On The Jewish Food Scene: Matzah: Not Just for Passover

By Rabbi Rachel Esserman

My family has long eaten matzah all year-round. For dessert (we didn’t have cake or cookies around the house), my father would regularly eat a piece of matzah slathered with jam. My preference is for whole wheat matzah and it’s always in my cupboard. I’ve been eating more of it lately because my doctor recommended I watch the amount of sodium that is in my diet. (FYI: that matzah contains no sodium.) It makes a great snack plain (yes, I do eat it with nothing on it), or as a treat with jam. When I’m running late for breakfast, matzah and peanut butter make a terrific duo. If I really want that breakfast to be special, I add some jam. Although I don’t keep butter in the house on a regular basis, my memories of eating matzah with whipped butter during Passover make my mouth start to drool.

That means it didn’t seem strange to me to get publicity material about the Matzo Project, a company that also knows matzah is good to eat all year-round, especially if you tweak it a bit. Although deliberately not kosher for Passover, its food is certified kosher by the Orthodox Union and is also vegan, nut-free, dairy-free, and all-natural. For those who keep kosher, that means you can use most of its products for meat and dairy meals, or as an anytime snack.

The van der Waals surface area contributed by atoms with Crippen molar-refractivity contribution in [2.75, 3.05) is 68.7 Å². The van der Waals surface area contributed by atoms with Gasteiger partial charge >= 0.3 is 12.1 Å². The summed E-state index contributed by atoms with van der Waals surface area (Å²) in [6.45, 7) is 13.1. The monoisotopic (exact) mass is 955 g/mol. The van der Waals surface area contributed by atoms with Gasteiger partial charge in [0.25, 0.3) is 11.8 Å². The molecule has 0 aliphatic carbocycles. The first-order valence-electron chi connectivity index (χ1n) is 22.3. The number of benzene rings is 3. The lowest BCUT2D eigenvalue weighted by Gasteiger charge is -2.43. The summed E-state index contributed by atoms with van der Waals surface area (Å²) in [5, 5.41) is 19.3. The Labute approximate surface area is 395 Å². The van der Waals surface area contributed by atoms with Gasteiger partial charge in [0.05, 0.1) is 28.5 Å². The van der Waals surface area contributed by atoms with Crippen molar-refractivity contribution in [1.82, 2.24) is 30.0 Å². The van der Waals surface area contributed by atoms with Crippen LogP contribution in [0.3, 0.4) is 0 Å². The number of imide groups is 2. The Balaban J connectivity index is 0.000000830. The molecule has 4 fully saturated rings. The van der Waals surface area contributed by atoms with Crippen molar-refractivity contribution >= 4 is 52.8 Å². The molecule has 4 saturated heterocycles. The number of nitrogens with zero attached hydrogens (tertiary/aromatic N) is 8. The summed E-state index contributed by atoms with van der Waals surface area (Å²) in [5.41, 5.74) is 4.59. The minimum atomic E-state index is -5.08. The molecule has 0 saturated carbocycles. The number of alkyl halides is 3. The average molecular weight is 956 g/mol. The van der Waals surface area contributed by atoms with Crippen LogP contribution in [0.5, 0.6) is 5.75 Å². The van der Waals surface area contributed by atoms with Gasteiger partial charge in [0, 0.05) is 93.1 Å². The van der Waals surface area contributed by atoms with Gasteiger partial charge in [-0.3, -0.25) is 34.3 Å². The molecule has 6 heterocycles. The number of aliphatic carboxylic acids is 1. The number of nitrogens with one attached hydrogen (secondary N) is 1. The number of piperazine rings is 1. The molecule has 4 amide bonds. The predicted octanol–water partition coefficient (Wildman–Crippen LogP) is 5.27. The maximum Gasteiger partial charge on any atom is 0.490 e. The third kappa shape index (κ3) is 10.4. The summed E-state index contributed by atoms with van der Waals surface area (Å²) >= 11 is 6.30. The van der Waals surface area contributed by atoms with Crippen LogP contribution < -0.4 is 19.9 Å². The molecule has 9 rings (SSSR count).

According to its website, Matzo Project began when “summer camp friends Ashley Albert and Kevin Rodriguez set out to bake a new take on the culturally beloved, but traditionally flavorless box of matzo. Instead, they got a super-snappy, extra-sturdy, crazy-versatile cracker that goes with every single thing they’ve tried to put on it.” The packaging includes a cartoon version of a grandmother asking, “Would it kill you to try something new?”

I figure that since I like matzah and enjoy trying new things – at least I do as an adult; I was a really picky eater as a kid – I’d ask the PR person to send me some samples. I received packages of four different types of matzah bites: small matzah crackers that the package calls “The Cutest Little Matzo Bits.” So, nu, are they any good? I am happy to say they are great. When looking at the package in The Reporter office, I immediately opened the cinnamon sugar flavored one. It has a great cinnamon taste without being too sweet. The Reporter bookkeeper was in the office, too, and tried one. What did she think? She immediately came back for seconds, which I think is answer enough.

The next afternoon, I decided to do an additional taste testing. The (sea) salted chips – those parentheses are on the package – were not too salty and, while fine to eat plain, would be great with any dip, cheese or hummus. The harissa-flavored chips had a bit of kick at the end, which increased the more chips I ate. However, the result was tasty, rather than mouth burning, which was a plus for me. The final chip was the “everything plus two other things” chip that, believe it or not, tasted like a bagel chip. It would be perfect with butter or cream cheese, but you could also fancy it up with other treats.

The website features a few other matzah products, including matzah ball soup that’s vegetarian and all natural (and includes instructions on how to make sinkers or floaters – who knew it was how much oil you use?), matzah crumbs, matzah flats (a larger version of the salted or everything chips) and, during the cooler weather, milk chocolate and dark chocolate matzah clusters. Oh, those clusters look good. I wonder if they’ll be sending out samples? If so, add me to the list!

Matzo Project products can be found in specialty stores or ordered through its website, www.matzoproject.com.